Fernando Alonso can’t pinpoint where his competitive edge originates. “I spoke many times with my family and they are not at all competitive”, the 42-year-old revealed on the High-Performance podcast.
Alonso offered hosts Jake Humphrey and Prof. Damian Hughes a candid look into his career and what drives the psyche of the two-time Formula 1 world champion.
Young, Talented, And Driven
Born in Oviedo, Spain, Alonso didn’t come from a wealthy family. His father, José Luis Alonso, worked at a mine shaft explosives factory, and his mother, Ana Díaz, sold perfume to a department store employee.
He drove a go-kart for the first time at age three and won the World Karting Championship in 1996.
Alonso revealed how he was told by his driving coach that finishing seventh in a junior karting race wasn’t good enough. The lightbulb moment made him realise that finishing first would always be the goal.
The Spaniard’s F1 career includes stints at Alpine, McLaren, Ferrari, Minardi, and Renault, where he won the World Drivers’ Championship in 2005 and 2006.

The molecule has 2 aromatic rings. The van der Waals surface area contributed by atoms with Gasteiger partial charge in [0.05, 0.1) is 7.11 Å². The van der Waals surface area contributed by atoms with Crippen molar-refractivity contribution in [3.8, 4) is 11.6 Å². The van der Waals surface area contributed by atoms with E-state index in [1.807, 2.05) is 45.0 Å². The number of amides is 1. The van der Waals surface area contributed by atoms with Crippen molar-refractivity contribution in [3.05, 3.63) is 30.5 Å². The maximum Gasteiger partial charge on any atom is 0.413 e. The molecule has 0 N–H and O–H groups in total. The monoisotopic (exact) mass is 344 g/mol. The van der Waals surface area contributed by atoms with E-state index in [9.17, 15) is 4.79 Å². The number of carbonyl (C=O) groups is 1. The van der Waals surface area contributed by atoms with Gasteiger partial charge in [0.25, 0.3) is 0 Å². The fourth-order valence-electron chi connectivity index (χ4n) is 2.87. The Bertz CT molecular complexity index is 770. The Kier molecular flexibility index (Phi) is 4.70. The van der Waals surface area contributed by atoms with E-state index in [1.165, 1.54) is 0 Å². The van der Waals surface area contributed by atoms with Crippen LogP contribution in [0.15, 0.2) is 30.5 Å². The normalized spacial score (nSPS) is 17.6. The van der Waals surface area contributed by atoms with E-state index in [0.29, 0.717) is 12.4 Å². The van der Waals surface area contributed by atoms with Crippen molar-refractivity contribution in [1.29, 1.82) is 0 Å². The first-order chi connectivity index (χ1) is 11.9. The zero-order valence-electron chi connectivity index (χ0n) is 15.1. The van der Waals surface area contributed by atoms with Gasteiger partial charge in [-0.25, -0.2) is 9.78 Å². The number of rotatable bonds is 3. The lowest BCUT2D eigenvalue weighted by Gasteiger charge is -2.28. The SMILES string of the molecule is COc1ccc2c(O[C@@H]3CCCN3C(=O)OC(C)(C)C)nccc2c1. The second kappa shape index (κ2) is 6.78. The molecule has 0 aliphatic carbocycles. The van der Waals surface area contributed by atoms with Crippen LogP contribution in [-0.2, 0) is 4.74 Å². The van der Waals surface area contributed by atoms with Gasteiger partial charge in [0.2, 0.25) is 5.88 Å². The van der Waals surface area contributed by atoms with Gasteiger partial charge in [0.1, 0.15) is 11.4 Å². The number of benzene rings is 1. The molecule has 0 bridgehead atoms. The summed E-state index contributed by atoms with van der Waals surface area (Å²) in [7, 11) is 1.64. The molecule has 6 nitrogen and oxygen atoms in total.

However, the Aston Martin driver said his four-year stint at Ferrari was frustrating as he finished second in the drivers’ championship in 2010 and 2012.
“ Winning a Championship with Ferrari. In 2010 and 2012, we were a few laps away. That probably could have changed the outcome of many things,” he said.
Alonso won five races in his first season with the Italian outfit, including a debut win in Bahrain. He started the season-ending Abu Dhabi Grand Prix leading Red Bull’s Sebastian Vettel by eight points after trailing the German by 47 points in mid-season following several errors.
He finished four points behind Vettel in 2010 and an agonising three points adrift in 2012, collecting the runners-up positions.
Alonso is currently the most experienced driver on the grid with 370 race starts, 32 victories, and 105 podium finishes.
Dream Of Winning The Dakar Rally
The Spaniard stepped away from Formula 1 at the end of 2019 after a five-year stint with McLaren.
He used the two-year break to develop a different set of driving skills and won the 24 Hours of Le Mans endurance race twice with Toyota. Alonso hopped on board Toyota’s Dakar Rally program and I watched him compete at the Lichtenburg 400 in the North West.
I had the privilege of chatting with the Spaniard in the North West and at the Dakar Rally in Saudi Arabia in 2020. Alongside co-driver Marc Coma, he finished in 13th position with a best-stage finish of second place.
Alonso then returned to Formula 1 with Alpine in 2020, but competing at another Dakar is certainly on the cards.
“I will try 99% Dakar again,” Alonso said.
“It’s not that the third (Formula 1) world title is less of a priority, it is a priority, but winning Dakar for me is a high priority as well.”
Listen to the High-Performance podcast with Fernando Alonso below: